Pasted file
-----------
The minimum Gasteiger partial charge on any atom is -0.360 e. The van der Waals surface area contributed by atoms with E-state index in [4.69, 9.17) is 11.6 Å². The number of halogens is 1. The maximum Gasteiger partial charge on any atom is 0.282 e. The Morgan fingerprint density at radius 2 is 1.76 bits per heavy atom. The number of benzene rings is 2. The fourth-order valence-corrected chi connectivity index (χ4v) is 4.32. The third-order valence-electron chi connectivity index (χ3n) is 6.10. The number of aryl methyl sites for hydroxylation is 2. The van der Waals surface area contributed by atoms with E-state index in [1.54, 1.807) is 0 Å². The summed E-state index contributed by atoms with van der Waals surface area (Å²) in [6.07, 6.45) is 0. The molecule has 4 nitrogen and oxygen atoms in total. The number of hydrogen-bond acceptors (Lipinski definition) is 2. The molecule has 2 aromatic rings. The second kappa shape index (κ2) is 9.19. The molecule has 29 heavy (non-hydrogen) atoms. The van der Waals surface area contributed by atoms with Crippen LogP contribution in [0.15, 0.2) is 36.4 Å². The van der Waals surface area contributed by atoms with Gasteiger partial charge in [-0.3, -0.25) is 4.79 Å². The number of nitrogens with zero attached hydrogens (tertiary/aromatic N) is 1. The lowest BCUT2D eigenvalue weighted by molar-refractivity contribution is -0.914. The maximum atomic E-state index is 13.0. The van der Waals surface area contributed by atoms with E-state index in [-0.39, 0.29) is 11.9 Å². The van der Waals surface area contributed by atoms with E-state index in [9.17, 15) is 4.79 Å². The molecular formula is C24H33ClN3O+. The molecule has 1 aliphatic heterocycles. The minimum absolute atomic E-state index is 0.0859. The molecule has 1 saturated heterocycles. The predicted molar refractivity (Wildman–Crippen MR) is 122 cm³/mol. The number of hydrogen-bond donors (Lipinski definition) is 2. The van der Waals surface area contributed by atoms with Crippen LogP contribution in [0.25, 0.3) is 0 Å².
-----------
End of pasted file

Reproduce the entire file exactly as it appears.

The minimum Gasteiger partial charge on any atom is -0.360 e. The van der Waals surface area contributed by atoms with E-state index in [4.69, 9.17) is 11.6 Å². The number of halogens is 1. The maximum Gasteiger partial charge on any atom is 0.282 e. The Morgan fingerprint density at radius 2 is 1.76 bits per heavy atom. The number of benzene rings is 2. The fourth-order valence-corrected chi connectivity index (χ4v) is 4.32. The third-order valence-electron chi connectivity index (χ3n) is 6.10. The number of aryl methyl sites for hydroxylation is 2. The van der Waals surface area contributed by atoms with E-state index in [1.54, 1.807) is 0 Å². The summed E-state index contributed by atoms with van der Waals surface area (Å²) in [6.07, 6.45) is 0. The molecule has 4 nitrogen and oxygen atoms in total. The number of hydrogen-bond acceptors (Lipinski definition) is 2. The molecule has 2 aromatic rings. The second kappa shape index (κ2) is 9.19. The molecule has 29 heavy (non-hydrogen) atoms. The van der Waals surface area contributed by atoms with Crippen LogP contribution in [0.15, 0.2) is 36.4 Å². The van der Waals surface area contributed by atoms with Gasteiger partial charge in [-0.3, -0.25) is 4.79 Å². The number of nitrogens with zero attached hydrogens (tertiary/aromatic N) is 1. The lowest BCUT2D eigenvalue weighted by molar-refractivity contribution is -0.914. The maximum atomic E-state index is 13.0. The van der Waals surface area contributed by atoms with E-state index in [-0.39, 0.29) is 11.9 Å². The van der Waals surface area contributed by atoms with E-state index in [9.17, 15) is 4.79 Å². The molecular formula is C24H33ClN3O+. The molecule has 1 aliphatic heterocycles. The minimum absolute atomic E-state index is 0.0859. The molecule has 1 saturated heterocycles. The predicted molar refractivity (Wildman–Crippen MR) is 122 cm³/mol. The number of hydrogen-bond donors (Lipinski definition) is 2. The van der Waals surface area contributed by atoms with Crippen LogP contribution in [0.25, 0.3) is 0 Å².